GETTING THE MESSAGE/Joy can be elusive in midst of hardships
C.S. Lewis wrote a book, Surprised by Joy, about his conversion to Christianity and the joy he found in knowing Christ. Joy can be an elusive thing in the midst of the hardships and trials in this world. In Psalm 30 David finds joy as he recounts a past deliverance by the Lord. So may we.
In verses 1-3 David remembers the depth of trouble he was in. He says to the Lord “you have drawn me up.” That word is used for drawing up water out of a well. David describes his position as being in a dark place like a dungeon, a pit, the abode of the dead.
It wasn’t only his physical life that was threatened; David felt a terrible, dark estrangement from the Lord. So he cried out to the Lord for help, and the Lord “healed” him, a word often used for the conversion of a sinful, proud heart or the recovery from spiritual decline.
David’s deliverance was great, so his response of praise is great. He calls upon all the saints of the Lord to join him in praise to the Lord and to “give thanks to his holy name” (verse 4). Ingratitude will rob you of joy. It is the mark of vanity, and the Lord resists the proud. David humbled himself and saw the gracious hand of the Lord in his deliverance. David knew he did not deserve it.
In verses 5 and 6, David boasts of the Lord’s great patience and favor toward his people. David had sinned to provoke the Lord’s anger, but the anger’s mission was to restore David to blessed communion with the Lord. The Lord disciplines those he loves, and the Lord loved David.
There is a time for weeping and mourning. In David’s case it was appropriate for his condition. He had been reduced to low circumstances because of his vanity. He needed to be humbled. The gospel never really takes root in any heart except a heart broken over its own sin.
David’s deliverance was gracious, so the joy that came in the morning after the night of weeping was over the gracious love of the Lord. The joy in a Christian comes in knowing Christ for his dying love for you the sinner. All right obedience grows out of this root. David’s experience reminds us one gate is open, one ear always open to our prayer, no matter how dark the night is.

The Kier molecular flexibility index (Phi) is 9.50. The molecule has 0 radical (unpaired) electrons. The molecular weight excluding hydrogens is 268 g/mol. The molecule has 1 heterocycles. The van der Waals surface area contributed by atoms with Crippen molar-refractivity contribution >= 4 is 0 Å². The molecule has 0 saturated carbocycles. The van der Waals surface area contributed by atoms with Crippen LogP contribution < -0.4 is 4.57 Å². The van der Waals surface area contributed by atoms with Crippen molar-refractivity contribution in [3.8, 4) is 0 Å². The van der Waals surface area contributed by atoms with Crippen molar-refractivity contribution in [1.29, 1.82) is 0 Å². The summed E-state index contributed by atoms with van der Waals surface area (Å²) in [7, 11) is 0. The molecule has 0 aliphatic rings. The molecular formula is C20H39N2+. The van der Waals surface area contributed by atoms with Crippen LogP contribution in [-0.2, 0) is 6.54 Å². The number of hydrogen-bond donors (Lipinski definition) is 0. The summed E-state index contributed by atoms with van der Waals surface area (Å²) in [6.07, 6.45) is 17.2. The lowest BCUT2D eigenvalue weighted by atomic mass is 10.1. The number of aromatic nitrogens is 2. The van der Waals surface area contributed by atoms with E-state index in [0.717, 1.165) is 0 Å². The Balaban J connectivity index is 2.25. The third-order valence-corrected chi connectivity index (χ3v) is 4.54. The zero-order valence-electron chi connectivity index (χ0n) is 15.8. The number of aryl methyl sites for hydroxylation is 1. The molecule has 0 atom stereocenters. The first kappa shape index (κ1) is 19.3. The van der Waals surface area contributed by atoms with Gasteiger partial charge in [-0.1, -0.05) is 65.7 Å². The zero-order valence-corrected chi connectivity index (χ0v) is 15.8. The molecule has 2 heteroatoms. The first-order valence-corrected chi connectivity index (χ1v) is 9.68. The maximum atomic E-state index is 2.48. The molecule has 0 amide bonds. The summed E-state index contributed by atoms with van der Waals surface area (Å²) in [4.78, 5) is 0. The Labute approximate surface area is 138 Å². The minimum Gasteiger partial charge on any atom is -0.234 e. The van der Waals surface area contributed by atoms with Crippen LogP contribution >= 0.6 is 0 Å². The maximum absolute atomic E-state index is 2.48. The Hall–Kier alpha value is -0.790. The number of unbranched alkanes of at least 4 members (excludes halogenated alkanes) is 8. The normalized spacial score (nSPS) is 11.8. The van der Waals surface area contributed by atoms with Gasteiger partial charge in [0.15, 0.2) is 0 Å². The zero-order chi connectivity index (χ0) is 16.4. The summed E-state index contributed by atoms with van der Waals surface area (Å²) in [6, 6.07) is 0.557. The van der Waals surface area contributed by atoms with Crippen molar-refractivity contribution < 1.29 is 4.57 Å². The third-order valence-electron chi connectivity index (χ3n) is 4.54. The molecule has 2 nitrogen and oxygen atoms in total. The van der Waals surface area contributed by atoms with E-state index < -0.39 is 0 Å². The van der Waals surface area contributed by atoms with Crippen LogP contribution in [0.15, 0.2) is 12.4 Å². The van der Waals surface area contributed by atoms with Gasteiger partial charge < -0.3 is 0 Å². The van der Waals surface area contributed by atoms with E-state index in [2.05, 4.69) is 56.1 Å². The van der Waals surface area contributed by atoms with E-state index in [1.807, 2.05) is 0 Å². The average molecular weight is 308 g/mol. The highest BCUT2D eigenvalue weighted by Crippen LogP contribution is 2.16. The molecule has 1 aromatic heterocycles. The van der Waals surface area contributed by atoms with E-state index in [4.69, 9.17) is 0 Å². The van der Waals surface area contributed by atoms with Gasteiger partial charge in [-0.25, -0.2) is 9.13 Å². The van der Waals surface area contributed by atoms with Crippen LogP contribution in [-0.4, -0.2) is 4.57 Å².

David remembers the cause of his trouble in verse 6: “I said in my prosperity, I shall never be moved.” Pride goes before the fall. Pride led the way to David’s great trouble. David recognizes now that it was the favor of the Lord that made him a great king. But at the time he credited his strong position to his own natural resourcefulness. When he surveyed his surrounding enemies, David saw himself in an invulnerable position due to his own strength.
But the Lord hid his face from David (verse 7). That is not the place you want to be. Prosperity in any form is not without its peril for the saints. Sin will use prosperity to draw our affections and sense of dependence away from the Lord to self-confidence. Jesus told his disciples, “You can do nothing apart from me.” Paul said, “I am what I am by the grace of God.” Both statements are to be taken literally.
It was the grace of God that enabled David to see that his fall was from the Lord hiding his face. David responded by pleading for mercy (verses 8, 10). He argues that the Lord will be greater glorified if the Lord delivers David rather than if he allows David to die (verse 9). Many times in his life David faced death unafraid, but this wasn’t a good time to die right after acting so foolish and vain. He asks the Lord for help, and the Lord delivers him.
In verses 11-12 we see the joy in celebrating grace. David attributes all to the Lord: “You have turned my mourning into dancing. You have loosed my sackcloth and clothed me with gladness.” The Lord’s purposes are to glorify his name and make his redeemed people exceedingly joyful. The giver of redeemed life will himself be the support of that life in plenty and want.
David speaks of the joy of praising and giving thanks to God forever (verse 12). There is no joy like the joy of knowing the love of Christ. It is a joy that, once begun, will last forever.
The Rev. Chris Shelton is pastor of Union’s First Presbyterian Church.